Making Hazel happy

I wanted to also get West’s point of view on his retirement, so I met with him on Monday, June 3, and it was fun to see his reactions to what his coworkers had said. He was pleased that he would be remembered for his positivity.

“Being positive is its own immediate reward,” he said. “It draws good things out of your life.”

One reward from his extended final show on May 31 was to meet a listener named Becky, whose sister, Hazel, was also a longtime listener. One day, Hazel, who was mentally handicapped and 70 years old, called West to request a song during “Lunch with Dr. Dave.” He played the song. That night, Hazel died. Becky came by to thank him for making Hazel’s life a little better.

“Hazel couldn’t tell time,” West said, “but she knew when my show was on. Hazel would clap her hands and be happy during ‘Lunch with Dr. Dave.’ That means so much to me that I could make a difference in even one person's life.”

 

In the locker room

West began his radio career in the early 1970s when he was a volunteer sports reporter as a student for the station at the University of Massachusetts. (He put himself through school by playing drums in gigs at nightclubs and played drums full time for several years.)

After working as a Hardwick Stove Co. salesman in Arkansas and Oklahoma, he took a course in broadcasting and worked hard to improve his pronunciation and radio voice.

In 1991, he got a job in sports radio at WDU in Gainesville, Georgia, about 50 miles from Atlanta. In that job, he got to interview famous athletes in locker rooms after games. He interviewed Chipper Jones so often that at an All-Star game, West and another reporter were waiting on Jones, and Jones said to the other reporter, “I’ll talk to you first. I talk to this guy every day,” pointing to West.

West also interviewed Braves pitcher Greg Maddux. He interviewed Magic Johnson and Michael Jordan in locker rooms when their teams played the Atlanta Hawks (“I’ve seen Michael Jordan naked,” West said). Among NFL greats, he has interviewed Drew Brees and Tom Brady.

 

Do it all again

In 2002, West and Jo Anne moved to Palm Coast. Their daughter, Stephanie, has Down syndrome and needs constant care, so while Jo Anne got a job at the courthouse, West stayed home to care for Stephanie, who is 33 years old now.

“She’s a trip,” West said with a smile. “She’s a 4-foot-10 little Down syndrome girl, with a little autism, a little of this, a little of that.”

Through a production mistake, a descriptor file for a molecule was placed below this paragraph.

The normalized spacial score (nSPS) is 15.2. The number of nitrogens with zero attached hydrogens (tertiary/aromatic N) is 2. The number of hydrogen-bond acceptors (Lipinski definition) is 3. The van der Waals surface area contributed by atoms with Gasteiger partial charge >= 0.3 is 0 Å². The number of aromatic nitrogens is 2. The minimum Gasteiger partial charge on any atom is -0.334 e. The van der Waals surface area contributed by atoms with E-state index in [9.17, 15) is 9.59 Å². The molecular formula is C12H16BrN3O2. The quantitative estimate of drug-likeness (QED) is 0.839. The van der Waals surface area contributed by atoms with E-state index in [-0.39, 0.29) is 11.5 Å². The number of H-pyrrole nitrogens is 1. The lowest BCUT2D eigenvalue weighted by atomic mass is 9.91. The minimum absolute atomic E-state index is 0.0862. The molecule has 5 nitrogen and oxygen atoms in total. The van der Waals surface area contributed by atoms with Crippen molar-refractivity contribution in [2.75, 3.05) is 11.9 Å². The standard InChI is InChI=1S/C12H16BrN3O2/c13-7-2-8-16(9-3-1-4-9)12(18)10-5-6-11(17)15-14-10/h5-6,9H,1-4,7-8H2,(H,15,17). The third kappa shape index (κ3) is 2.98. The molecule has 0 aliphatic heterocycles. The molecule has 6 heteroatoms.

“Get compassionate or die. You gotta laugh all day long.”

— David "Dr. Dave" West

Helping Stephanie has taught him important lessons in his life.

“You have to be compassionate,” he said. “Get compassionate or die. You gotta laugh all day long.”

Because his schedule was flexible, for five years he was able to become a volunteer DJ for the Blizzard. He also got to do some live broadcasts of Matanzas and Flagler Palm Coast High School football games — using only his cell phone — for the Blizzard.

Meeting Ayres and joining the WNZF team was an enormous opportunity, he said.

“It’s almost like it happened for me,” he said. “I always wanted to be a sportscaster. … To be able to do sports at the radio station in my own home town — you talk about icing on the cake.”

He remembers broadcasting that first game with Gilliland, and he said experience helped him through the early broadcasts.

“When the lights go on, you have a choice,” West said. “You can either make believe you know what you’re doing, or fall apart. It’s like anything else, like being on a stage: You have to go out there. You gotta just do it. That’s radio in a nutshell. I used to tell people who would come in to be on the shows at WNZF: 'The first rule of radio is, Don’t sound like an idiot.’”

He said he'll miss his job, but he’s retiring because “there are people in my life that I haven’t seen that I need to see.” He felt it was time. But he will always remember his days at Flagler Broadcasting.

“It’s a great group of people,” he said. “ … I wish I could be 10 years younger and do it all again.”

Brian McMillan has been editor of the Palm Coast Observer since it began in 2010. He was named the Journalist of the Year for weekly newspapers in North America by the Local Media Association in 2012. He lives in Palm Coast with his wife and five children. Email...